“There’s only one brand now, and that’s family.”
Those wise words come from Kanye West. West’s visit to Kris Jenner’s talk show aired Friday, and after he transitioned into a full-blown Kardashian, he debuted the first public picture of his 2-month-old daughter with Kim Kardashian: North West.
Like much of the Western-pop-culture-following world, I was very eager to see the first picture of baby North. Partly to confirm that two attractive people made an adorable baby, and partly because I just really love looking at pictures of other people’s babies.
In fact, the only thing more exciting to me than a celebrity baby is the baby of a friend. If I had a choice, my Facebook feed would be solely pictures of people’s babies — with, perhaps, a few pets sprinkled in the mix. Fat cheeks, messy faces, big eyes, chubby hands reaching out — babies are surely the best part of Facebook.
And yet, there are amazingly wrongheaded humans out there who claim that infants are “annoying.”
The line seems split between people who find babies in general annoying and people who find the volume of pictures annoying.
“Baby pictures, by and large, creep me out,” my friend Rashid told me. “Real-life babies creep me out too. They’re just gross and fat and defenseless and GROSS. And bald. I’d prefer to see pictures of toddlers. Or, you know, whatever age they are when they start having personalities.”
Meanwhile, my friend Fee wrote, “People take it too far. Is a daily photo of your child really necessary? NO, not under any circumstance!”
Unbaby.me is a Google Chrome extension that uses keywords to replace pictures of babies on Facebook and Twitter with pictures of dogs, or bacon, or other “awesome stuff.” I tried it out, and it sort of worked — a picture of a cute baby on Facebook was replaced by a picture of mini horses, but most of the other baby pictures in my feed were unaffected.
When I emailed the creator of the extension to ask what prompted its development, I received a one-line response: “Just annoyed by the growing trend.”
Some baby-picture haters try to get cute and mask their disdain with a question like this one sent to The New York Times Magazine’s Ethicist:
Now, I love babies and feel it’s acceptable to post a photo from a holiday gathering or a first picture of a newborn. But when this happens every day from a specific acquaintance, is it a violation of the baby’s privacy? The baby did not sign up for a Facebook account, does not understand the concept of Facebook and obviously was not asked permission to have its pictures on the site
Obviously this is ridiculous. (The Ethicist’s Chuck Klosterman concludes: “There’s no best case in which a newborn can comprehend the abstraction of privacy. The world’s smartest baby still doesn’t know anything.”)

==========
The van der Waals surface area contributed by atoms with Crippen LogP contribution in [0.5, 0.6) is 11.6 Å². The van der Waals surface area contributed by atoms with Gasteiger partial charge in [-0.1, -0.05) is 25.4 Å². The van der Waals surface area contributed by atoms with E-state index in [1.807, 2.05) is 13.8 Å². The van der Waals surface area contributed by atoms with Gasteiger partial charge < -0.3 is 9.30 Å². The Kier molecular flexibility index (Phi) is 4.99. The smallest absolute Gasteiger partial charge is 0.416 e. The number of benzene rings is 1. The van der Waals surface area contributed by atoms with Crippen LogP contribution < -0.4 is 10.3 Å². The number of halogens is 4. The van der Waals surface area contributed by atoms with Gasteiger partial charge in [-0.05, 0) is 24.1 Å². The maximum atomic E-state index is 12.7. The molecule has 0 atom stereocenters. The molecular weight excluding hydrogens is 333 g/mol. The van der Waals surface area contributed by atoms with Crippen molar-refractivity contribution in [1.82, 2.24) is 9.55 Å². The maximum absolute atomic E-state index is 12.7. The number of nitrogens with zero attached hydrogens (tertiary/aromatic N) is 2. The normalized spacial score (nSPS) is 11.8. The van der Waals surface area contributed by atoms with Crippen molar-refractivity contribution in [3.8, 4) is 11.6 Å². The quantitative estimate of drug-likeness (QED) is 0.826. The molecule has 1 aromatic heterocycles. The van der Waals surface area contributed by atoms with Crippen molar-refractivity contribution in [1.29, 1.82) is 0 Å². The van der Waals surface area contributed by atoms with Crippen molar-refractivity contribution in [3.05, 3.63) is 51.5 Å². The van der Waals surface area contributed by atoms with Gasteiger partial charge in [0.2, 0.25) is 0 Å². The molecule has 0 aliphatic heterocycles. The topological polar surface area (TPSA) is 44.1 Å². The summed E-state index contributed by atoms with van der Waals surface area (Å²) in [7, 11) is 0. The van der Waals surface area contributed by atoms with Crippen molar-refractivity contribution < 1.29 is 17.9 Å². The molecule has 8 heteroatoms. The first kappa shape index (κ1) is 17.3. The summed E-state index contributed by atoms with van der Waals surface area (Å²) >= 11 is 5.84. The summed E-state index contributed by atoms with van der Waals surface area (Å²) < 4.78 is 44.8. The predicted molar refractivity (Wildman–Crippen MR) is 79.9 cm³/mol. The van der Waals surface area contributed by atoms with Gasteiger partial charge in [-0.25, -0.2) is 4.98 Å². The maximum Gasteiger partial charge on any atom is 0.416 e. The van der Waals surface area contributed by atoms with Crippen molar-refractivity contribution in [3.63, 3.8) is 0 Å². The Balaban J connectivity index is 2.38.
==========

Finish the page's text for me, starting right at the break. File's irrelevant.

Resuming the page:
It’s OK not to like babies. It’s OK not to like baby pictures. But complaining about them being on Facebook is like complaining about a dog park being overrun with dogs.
There are, of course, legitimate reasons to hate being inundated with babies every time you log on to Facebook — for people with fertility issues, or those who have lost a child, it can be particularly painful. But with some selective blocking and disconnecting, that can be mitigated.
And largely speaking, the anti-baby-picture brigade seems to be most frequently motivated by a peculiar narcissism. The hater often assumes his or her own reactions matter far more than they actually do. Were I a parent, I believe I’d find it hard to care whether the college roommate I haven’t spoken to in years thinks my baby pictures are annoying. I doubt I’d count the number of “likes” on each picture and stress about whether the colleague from three jobs ago thinks the baby is cute. I’d be past that — rather, I’d be thinking about the family I’ve created, the friends and family members who love and care for me and my children, who cheer us on as we figure out this adventure.
One young couple, Jameil and Rashan, who I’ve known via the internet for years — in fact, they met through their respective (now-defunct) blogs back in the mid-aughts — is now expecting their first child. One of the attendant anxieties of having a new baby is their Facebook picture strategy.
“I want to have a teeny bit of sense,” Jameil said. “Maybe not post 15 pics of the same outfit the same day. But no pics isn’t an option. We know too many people solely or chiefly online.” (Her husband, Rashan, added: “Tons of pictures. If they don’t like it they can get over it.”)
Getting over it — or getting past it — seems to be a theme among some new parents.
“I like seeing pics of my friends’ kids, but I think I’m biased as a new father,” said my friend Tom. He and his wife Julie welcomed their first child, Zeke, last month. “I can’t actually imagine that others would find it annoying, especially since you can scroll past those posts in a fraction of a second.”
Tom’s pictures of Zeke are currently one of the best parts of my Facebook feed:
The Great Baby Photo Divide is obviously just a new manifestation of people finding dumb reasons to be annoyed with one another. And despite the fact that it’s taking place on a social media platform, it is certainly not a sign of “the way we live now.” It is, however, an opportunity to eschew the kind of my-way-or-the-highway thinking that so often freights our personal lives.
The divide is an opportunity to be kind.
At the very least, just keep scrolling past the babies until you find the picture of a cat or fancy brunch or whatever it is that makes your heart sing.
For the battle is already lost. As my friend Jamilah, another new parent who calls herself a Facebook photo “oversharer” noted, “Naima has gotten thousands of likes, so I reckon I’m not the only one who’s into it.”
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